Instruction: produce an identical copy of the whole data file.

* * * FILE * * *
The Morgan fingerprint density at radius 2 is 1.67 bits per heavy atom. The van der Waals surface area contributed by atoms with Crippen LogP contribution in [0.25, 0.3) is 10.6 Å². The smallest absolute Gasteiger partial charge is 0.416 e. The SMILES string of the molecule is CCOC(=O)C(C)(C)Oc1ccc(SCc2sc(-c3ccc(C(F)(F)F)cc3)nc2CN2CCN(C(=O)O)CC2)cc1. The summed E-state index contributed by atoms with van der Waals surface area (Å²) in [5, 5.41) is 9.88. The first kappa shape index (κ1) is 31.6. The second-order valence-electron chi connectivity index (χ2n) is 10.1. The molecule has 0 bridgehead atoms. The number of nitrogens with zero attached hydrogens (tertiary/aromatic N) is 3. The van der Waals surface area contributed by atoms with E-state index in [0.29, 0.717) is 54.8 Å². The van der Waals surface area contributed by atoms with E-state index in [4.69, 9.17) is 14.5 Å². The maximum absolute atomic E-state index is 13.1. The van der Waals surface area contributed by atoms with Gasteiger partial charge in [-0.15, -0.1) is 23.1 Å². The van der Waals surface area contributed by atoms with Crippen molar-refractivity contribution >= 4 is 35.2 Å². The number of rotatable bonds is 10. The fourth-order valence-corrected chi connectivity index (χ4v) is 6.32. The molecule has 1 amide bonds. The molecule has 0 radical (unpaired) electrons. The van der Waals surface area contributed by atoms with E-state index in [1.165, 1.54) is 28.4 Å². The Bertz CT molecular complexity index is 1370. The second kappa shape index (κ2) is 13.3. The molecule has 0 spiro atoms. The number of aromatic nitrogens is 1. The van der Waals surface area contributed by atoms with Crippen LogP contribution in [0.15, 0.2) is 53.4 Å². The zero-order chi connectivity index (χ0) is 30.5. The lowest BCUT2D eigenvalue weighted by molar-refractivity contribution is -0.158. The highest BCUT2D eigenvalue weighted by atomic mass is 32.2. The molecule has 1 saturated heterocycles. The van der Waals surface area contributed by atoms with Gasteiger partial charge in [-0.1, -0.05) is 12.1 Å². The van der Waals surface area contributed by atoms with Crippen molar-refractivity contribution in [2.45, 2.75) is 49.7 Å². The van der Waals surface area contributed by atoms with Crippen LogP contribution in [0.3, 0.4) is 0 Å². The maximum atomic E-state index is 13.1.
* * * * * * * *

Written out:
The Morgan fingerprint density at radius 2 is 1.67 bits per heavy atom. The van der Waals surface area contributed by atoms with Crippen LogP contribution in [0.25, 0.3) is 10.6 Å². The smallest absolute Gasteiger partial charge is 0.416 e. The SMILES string of the molecule is CCOC(=O)C(C)(C)Oc1ccc(SCc2sc(-c3ccc(C(F)(F)F)cc3)nc2CN2CCN(C(=O)O)CC2)cc1. The summed E-state index contributed by atoms with van der Waals surface area (Å²) in [5, 5.41) is 9.88. The first kappa shape index (κ1) is 31.6. The second-order valence-electron chi connectivity index (χ2n) is 10.1. The molecule has 0 bridgehead atoms. The number of nitrogens with zero attached hydrogens (tertiary/aromatic N) is 3. The van der Waals surface area contributed by atoms with E-state index in [0.29, 0.717) is 54.8 Å². The van der Waals surface area contributed by atoms with E-state index in [4.69, 9.17) is 14.5 Å². The maximum absolute atomic E-state index is 13.1. The van der Waals surface area contributed by atoms with Gasteiger partial charge in [-0.15, -0.1) is 23.1 Å². The van der Waals surface area contributed by atoms with Crippen molar-refractivity contribution >= 4 is 35.2 Å². The number of rotatable bonds is 10. The fourth-order valence-corrected chi connectivity index (χ4v) is 6.32. The molecule has 1 amide bonds. The molecule has 0 radical (unpaired) electrons. The van der Waals surface area contributed by atoms with E-state index in [1.165, 1.54) is 28.4 Å². The Bertz CT molecular complexity index is 1370. The second kappa shape index (κ2) is 13.3. The molecule has 0 spiro atoms. The number of aromatic nitrogens is 1. The van der Waals surface area contributed by atoms with Crippen LogP contribution in [0.15, 0.2) is 53.4 Å². The zero-order chi connectivity index (χ0) is 30.5. The lowest BCUT2D eigenvalue weighted by molar-refractivity contribution is -0.158. The highest BCUT2D eigenvalue weighted by atomic mass is 32.2. The molecule has 1 saturated heterocycles. The van der Waals surface area contributed by atoms with Gasteiger partial charge in [-0.1, -0.05) is 12.1 Å². The van der Waals surface area contributed by atoms with Crippen molar-refractivity contribution in [2.45, 2.75) is 49.7 Å². The van der Waals surface area contributed by atoms with Crippen LogP contribution in [0.3, 0.4) is 0 Å². The maximum atomic E-state index is 13.1.